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Photo by Sarah Phillips

Mike Foley is one of those exemplary people who not only lead full, professional lives, but continue after retirement to produce original and wondrous works. For two decades, before retiring last year at age 63, Foley’s imagination ran to the artistic, the fanciful, the abstract; and five years before retirement as a mechanical engineer he began acting on those thoughts. He started to sculpt what he saw in his mind’s eye.

Using locally gathered glacial stones as well as those from neighboring states and beyond, he works in various types of granite, beach stone, fieldstone, basalt, alabaster, and soapstone, which offer a wide spectrum of hues and grains. Foley’s hand-carved sculptures range from those that fit in the hand to large art pieces for the garden or living room.

He carves functional mortar and pestles, rolling pins, and soap dishes. “They’re so difficult it’s almost like having a job,” says Foley of the dishes. He chisels exotic looking Easter Island figureheads, marble sailboats, fish, seashells, and abstracts. Foley’s gray granite sloops with delicate one-eighth-inch thick sails are awarded to race winners by a local yacht club.

“The Easter Island figureheads cost $15, and I’ve sold pieces costing over $2,000.” Is it a labor of love or a living? “Definitely both. I’m living the dream,” says Foley. “For decades I have been thinking about this and wanting to get into stone carving.”

His larger pieces include Piscine Curvature Study depicting the fluid movement of a fish resting momentarily on a stone base. It is composed of granite with gray and black flecks throughout. Serene and lovely, it has been on display at The Art Nook on Bearskin Neck in Rockport where many of Foley’s pieces have been sold. His sculptures are also in other Cape Ann businesses as well as in his home gallery.

A favorite of Foley’s is his humpback whale composed of black African granite. Its tail is raised with the striated flukes drooping delicately to one side like a curtain.

For aficionados of the sculpting process, Foley’s Facebook page details the stages of its creation from initial roughing of the granite block to shaping each side to carving in the finer details. “After polishing, this piece will be jet black with tiny crystal reflections,” he explains. “The dream” that Foley is living in retirement keeps him busy more hours than he wishes to count. He takes a break though. His “true hobby” now is composing folk tunes, singing, and playing the guitar.


Photo by Sarah Phillips

Pam Stratton took a dose of her own medicine, so to speak, when she decided to channel her mind and body into something completely new. Certified in acupuncture and Chinese herbal medicine, Stratton had been healing people on Cape Ann since 1994.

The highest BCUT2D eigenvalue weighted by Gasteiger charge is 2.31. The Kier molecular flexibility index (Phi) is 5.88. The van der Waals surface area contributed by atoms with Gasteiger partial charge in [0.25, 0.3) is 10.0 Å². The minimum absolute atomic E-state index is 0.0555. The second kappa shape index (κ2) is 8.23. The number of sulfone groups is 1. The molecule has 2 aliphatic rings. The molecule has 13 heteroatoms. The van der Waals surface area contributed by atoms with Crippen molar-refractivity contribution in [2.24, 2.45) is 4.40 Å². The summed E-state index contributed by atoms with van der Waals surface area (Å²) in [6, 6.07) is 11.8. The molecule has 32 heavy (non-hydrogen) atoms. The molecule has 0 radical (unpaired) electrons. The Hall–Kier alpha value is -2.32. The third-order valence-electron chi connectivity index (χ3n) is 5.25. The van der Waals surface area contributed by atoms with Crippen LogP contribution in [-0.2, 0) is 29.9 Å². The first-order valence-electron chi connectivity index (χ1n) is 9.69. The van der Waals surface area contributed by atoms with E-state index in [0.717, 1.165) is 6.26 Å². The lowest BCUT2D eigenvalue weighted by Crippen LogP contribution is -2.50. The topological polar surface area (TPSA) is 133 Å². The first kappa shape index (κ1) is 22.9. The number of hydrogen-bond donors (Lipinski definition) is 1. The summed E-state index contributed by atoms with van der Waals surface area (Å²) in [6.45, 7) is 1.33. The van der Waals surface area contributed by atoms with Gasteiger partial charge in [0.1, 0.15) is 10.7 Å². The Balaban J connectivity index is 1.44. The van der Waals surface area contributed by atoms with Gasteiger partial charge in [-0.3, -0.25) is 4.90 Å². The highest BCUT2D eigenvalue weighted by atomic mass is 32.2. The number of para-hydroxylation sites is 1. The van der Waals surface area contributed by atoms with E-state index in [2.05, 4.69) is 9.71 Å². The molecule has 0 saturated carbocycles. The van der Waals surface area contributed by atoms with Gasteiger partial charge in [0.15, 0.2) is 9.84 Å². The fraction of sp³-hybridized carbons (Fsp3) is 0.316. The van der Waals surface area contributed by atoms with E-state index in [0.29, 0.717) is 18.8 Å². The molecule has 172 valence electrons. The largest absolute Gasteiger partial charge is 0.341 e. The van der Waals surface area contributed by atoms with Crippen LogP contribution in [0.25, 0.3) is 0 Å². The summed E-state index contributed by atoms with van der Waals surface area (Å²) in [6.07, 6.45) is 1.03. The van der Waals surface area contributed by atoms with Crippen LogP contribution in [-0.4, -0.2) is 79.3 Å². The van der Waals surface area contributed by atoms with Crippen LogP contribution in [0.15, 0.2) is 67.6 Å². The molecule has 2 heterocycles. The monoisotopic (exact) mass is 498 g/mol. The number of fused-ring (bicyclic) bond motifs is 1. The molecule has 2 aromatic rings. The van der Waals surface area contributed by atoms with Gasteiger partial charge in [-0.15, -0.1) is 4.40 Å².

“Working with people every day exposes me to the ephemeral nature of life,” she says. “I’m aware of the importance of maintaining balance, and I find it in the enduring quality of mosaic. It has that longevity to it. It’s a deeply focusing activity like meditation.”

Eight years ago, Stratton took up the hobby of creating mosaic art pieces. Many include clusters of stone and glass and are of varying shapes with gradations of colors melding into one another. She often uses brightly colored smalti (glass) from Italy and Mexico. Her Inner Canyon is such a piece. Composed of marble, Italian and Mexican smalti tiles, aragonite, and iron pyrite, it is striking, with colors ranging from bright reds to dark browns. It could depict a canyon, as it is titled, but for some it evokes the image of a woman’s body in profile, perhaps dancing the Flamenco.

Among her mosaics Stratton has 6 ? x 6 ? smalti sunflowers; transparent smalti and marble tables; a musician’s lanky silhouette wailing on a clarinet with a brick wall as a backdrop; a gorgeous pink and white mosaic of delicate, raised flowers on similarly colored marble and granite tiles, and many more.

Stratton, president of Cape Ann Artisans, often employs a mosaic lime technique she learned while studying in Italy. She concocts the mixture and then surrounds the central mosaic theme with it. It is something not many artists are doing yet in this country.

Her own “pond mosaic” is a showpiece in her front yard next to her garden. During the annual Cape Ann Artisan Tours, it’s not unusual to have 150 people stopping by to see it. She has depicted the making of the mosaic on her website. There are im- ages of her and occasionally an assistant measuring the space, pouring cement, sketching in the design, laying in slate slabs, and filling in the space with varying sized pebbles and jagged stones. The final result is an eye-popping work of art.

Her prices vary with smaller pieces under $100 and larger pieces, such as a 14 ? x 15 ? square table priced at $400. Some commissions cost several thousand dollars.